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Dissension Divides Ec Department

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A controversy over democratization of the Economics Department reached a new peak yesterday as graduate students,. supported by radical Faculty members, demanded greater power in departmental decision-making at a meeting in Harvard Hall.

The meeting yesterday afternoon grew out of a defeat by the Economics faculty of a series of reforms proposed by the Graduate Economics Club. The proposals included 50 per cent student participation in the establishment of criteria for the allocation of graduate scholarships, research assistantships and teaching fellowships, and 50 per cent student membership on Economics faculty committees. Undergraduates concentrating in Economics would be included.

In particular the discussion at the meeting focused on the off-voiced complaint that the faculty is biased against radical economics. Henry Rosovsky, chairman of the department, denied that political beliefs influence faculty decisions. "It is simply not true that radical economics does not get a fair shake here," Rosovsky said.

James W. Wetzler, a second-yeargraduate student, contradicting Rosovsky's statement, said that the faculty did indeed have an anti-radical political bias. To support this he read parts of a letter of recommendation written by Professor Richard E. Caves to the department of economics at the State University of New York at Stony Brook about Herbert M. Cintis, then a graduate student.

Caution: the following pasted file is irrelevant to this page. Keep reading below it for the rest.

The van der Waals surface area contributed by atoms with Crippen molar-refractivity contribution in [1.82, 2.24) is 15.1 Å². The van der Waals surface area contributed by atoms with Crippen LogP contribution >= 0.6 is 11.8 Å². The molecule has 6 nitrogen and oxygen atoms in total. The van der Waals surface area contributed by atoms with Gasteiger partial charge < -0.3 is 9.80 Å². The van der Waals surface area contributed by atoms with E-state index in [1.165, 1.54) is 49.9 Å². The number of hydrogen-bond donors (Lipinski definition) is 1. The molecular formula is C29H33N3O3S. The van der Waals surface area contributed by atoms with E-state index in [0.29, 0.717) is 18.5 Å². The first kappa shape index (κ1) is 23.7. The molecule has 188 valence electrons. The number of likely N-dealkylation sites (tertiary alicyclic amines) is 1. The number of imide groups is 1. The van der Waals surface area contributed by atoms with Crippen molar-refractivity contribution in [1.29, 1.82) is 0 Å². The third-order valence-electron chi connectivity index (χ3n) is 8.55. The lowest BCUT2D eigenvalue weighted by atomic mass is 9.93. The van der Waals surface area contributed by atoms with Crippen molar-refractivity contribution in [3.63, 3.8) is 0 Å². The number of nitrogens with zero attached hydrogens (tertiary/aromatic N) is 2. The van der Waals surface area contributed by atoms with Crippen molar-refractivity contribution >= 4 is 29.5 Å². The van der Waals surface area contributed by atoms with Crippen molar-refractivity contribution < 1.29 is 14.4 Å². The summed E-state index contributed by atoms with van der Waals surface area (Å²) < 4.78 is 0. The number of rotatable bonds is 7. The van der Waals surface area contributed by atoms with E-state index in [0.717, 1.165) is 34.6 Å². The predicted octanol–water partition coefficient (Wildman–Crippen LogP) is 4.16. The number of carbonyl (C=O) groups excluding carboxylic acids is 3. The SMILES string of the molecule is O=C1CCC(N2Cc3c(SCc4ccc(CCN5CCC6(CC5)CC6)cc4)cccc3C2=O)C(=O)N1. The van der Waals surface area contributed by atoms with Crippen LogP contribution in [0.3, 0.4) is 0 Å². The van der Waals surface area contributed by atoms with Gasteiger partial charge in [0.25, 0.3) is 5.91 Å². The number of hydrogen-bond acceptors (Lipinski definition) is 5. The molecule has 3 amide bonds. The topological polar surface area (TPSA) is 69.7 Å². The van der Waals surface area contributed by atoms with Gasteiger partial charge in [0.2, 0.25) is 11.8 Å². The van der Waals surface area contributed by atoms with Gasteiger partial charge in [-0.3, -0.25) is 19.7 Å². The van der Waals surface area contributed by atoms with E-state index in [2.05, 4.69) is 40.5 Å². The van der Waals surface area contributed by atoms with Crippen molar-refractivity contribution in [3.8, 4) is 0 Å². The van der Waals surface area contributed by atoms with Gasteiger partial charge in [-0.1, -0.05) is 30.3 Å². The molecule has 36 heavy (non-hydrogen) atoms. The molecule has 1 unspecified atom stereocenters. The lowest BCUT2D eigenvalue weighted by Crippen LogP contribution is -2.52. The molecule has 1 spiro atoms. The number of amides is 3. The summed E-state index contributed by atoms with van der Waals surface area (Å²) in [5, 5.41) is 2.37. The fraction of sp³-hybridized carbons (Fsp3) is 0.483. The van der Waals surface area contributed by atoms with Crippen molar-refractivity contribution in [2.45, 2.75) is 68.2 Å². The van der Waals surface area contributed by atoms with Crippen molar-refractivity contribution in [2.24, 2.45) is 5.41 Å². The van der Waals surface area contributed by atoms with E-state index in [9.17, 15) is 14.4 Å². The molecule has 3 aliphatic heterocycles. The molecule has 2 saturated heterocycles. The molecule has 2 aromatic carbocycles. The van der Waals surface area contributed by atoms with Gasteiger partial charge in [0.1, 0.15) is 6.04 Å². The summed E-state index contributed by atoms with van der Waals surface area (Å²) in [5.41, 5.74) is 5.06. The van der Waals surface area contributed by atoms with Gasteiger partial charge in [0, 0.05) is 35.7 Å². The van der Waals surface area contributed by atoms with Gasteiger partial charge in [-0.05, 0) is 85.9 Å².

The letter said, "Gintis spends a rather large proportion of his time and energies being New Left," and that Gintis was "somewhat uncooperative around the department."

In defense of power lying with the faculty and not with students, Resovsky said the students had too many vested interests in important decisions to have power. "No group is probably more disinterested than the faculty," he said.

Marc J. Roberts, assistant professor of Economics, said that the faculty should control decision-making because of what he termed "skill, knowledge, and information differentials" between the faculty and students.

Arthur MacEwan, another assistant professor, said, in answer, "Seldom have I heard such a crass defense of elitism."

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